TellTale’s episodic Walking Dead game returns with a Michonne-centric miniseries, explaining why the iconic, blade-wielding character left Rick’s group, and what ultimately brought her back to them. Haunted by her past and coping with unimaginable loss and regret, the story explores Michonne’s past across a three episode event.
The Walking Dead: Michonne is a standalone miniseries – which means no Lee, no Kenny and no Clem; the key players in Telltale’s previous Walking Dead titles. Season three is in development, although Telltale have their hands full with their take on Batman for the time being.
I feel the miniseries is a smart move on Telltale’s part – fans of The Walking Dead can relate to Michonne since she’s an integral part of both the comic books and the TV show. Michonne has always been a bit of an enigma; even though I watch The Walking Dead regularly I know very little of her backstory (I did read the comic books, but stopped midway through what became season two of the show). As this series only consists of three episodes, it gives you the opportunity to dip your toe in the water, especially if you’re new to Telltale’s franchise.
Episode One: In Too Deep begins with Michonne walking alone through the woods, where she soon stumbles across an abandoned camp-site. Michonne meets a friendly stranger named Pete, before passing out due to experiencing some harrowing visions.
Michonne wakes up on Pete’s ship, The Companion, which cruises the coast searching for survivors and supplies. When a desperate signal for help draws them to a scene of horrific massacre, Michonne and the crew are led further to the floating survivors’ colony of Monroe, which harbours the person responsible for the carnage. In Too Deep ends with a cliff hanger, followed by a teaser trailer for the remainder of the series. I’m already eager to see what comes next, having devoured the episode in one sitting.
The episode is broken down six chapters, and takes about two hours or so to complete. I have found that the episodes have become shorter since the original Season One episodes, as the recent Game Of Thrones episodes were of a comparable length to Michonne’s – episodes can feel longer if you decide to opt for the season pass and play them back to back.
Michonne is voiced by Orange Is The New Black’s award-winning actress Samira Wiley, an excellent casting choice; it’s hard to differentiate her voice from Danai Gurira, the actress who portrays Michonne in the show. The supporting cast also provide strong performances, although one of Pete’s crew has a decidedly dodgy English accent.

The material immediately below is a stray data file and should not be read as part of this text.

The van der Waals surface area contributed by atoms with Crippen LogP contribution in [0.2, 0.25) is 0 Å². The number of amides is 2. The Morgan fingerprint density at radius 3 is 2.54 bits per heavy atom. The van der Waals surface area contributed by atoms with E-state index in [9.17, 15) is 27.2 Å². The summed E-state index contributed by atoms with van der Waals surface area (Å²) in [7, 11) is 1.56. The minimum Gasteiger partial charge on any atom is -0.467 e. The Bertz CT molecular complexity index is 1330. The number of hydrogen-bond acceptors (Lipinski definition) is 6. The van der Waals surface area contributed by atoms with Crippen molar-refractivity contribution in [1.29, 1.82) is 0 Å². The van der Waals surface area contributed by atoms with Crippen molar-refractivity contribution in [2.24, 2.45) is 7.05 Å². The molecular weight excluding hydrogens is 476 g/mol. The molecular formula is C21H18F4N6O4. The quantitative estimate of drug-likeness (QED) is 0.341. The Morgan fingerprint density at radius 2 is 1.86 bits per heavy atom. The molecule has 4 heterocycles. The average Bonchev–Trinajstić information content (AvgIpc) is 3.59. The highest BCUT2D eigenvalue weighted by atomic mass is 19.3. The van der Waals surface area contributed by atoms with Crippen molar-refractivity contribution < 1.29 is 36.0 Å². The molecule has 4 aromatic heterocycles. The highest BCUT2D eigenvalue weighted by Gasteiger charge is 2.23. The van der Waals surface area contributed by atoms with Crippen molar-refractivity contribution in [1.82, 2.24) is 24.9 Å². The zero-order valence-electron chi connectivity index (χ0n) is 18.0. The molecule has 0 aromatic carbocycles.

Graphically, the game looks similar to the previous seasons of The Walking Dead – cel shaded comic book style, albeit with a face lift due to the power of the current console generation. Subtle effects such as shading and lighting look much cleaner compared to The Walking Dead: Season Two. The animation is fluid, although that are a few moments of lag during some of the fight scenes. These delays may be down to last second decisions, rather than issues with the game itself.
Gameplay is the same as past Telltale titles; a heavily plot driven game with equal parts exploration, QTE events and dialogue decisions. The game reminds you that the story evolves based on the decisions you make in game. There really are no wrong choices as such, but your answers will influence how other characters perceive you. At the end of the episode, you’re given the opportunity to see whether you made the same decision, represented as a bar graph.
Telltale have made a few improvements to the QTE sections, with one section having a multiple button event. This threw me as I wasn’t expecting it and, as my brain didn’t process the on screen information in time, I ended up as zombie fodder.
I did find that I was inclined to make my decisions based on what Michonne would say or do, which could be interesting considering how the episode played out. Luckily the next episode, Give No Shelter, is due for release in March; with the miniseries concluding in April, so we won’t have long to wait.
My only other grumble is that the level of exploration in The Walking Dead: Michonne isn’t as high as it has been in the past. Locations in The Walking Dead: Seasons One seemed much more expansive, with lots more to interact with. Playing devil’s advocate, this could be due to the game classing itself as a miniseries, so may be the exploration elements have been sacrificed for the sake of pacing.
Based solely on this initial, The Walking Dead: Michonne is set to be an enjoyable experience and another win for Telltale. If you’re a fan of The Walking Dead, regardless of whether you’ve played previous games in the series or not, Michonne’s tale is well worth an evening or two of your time.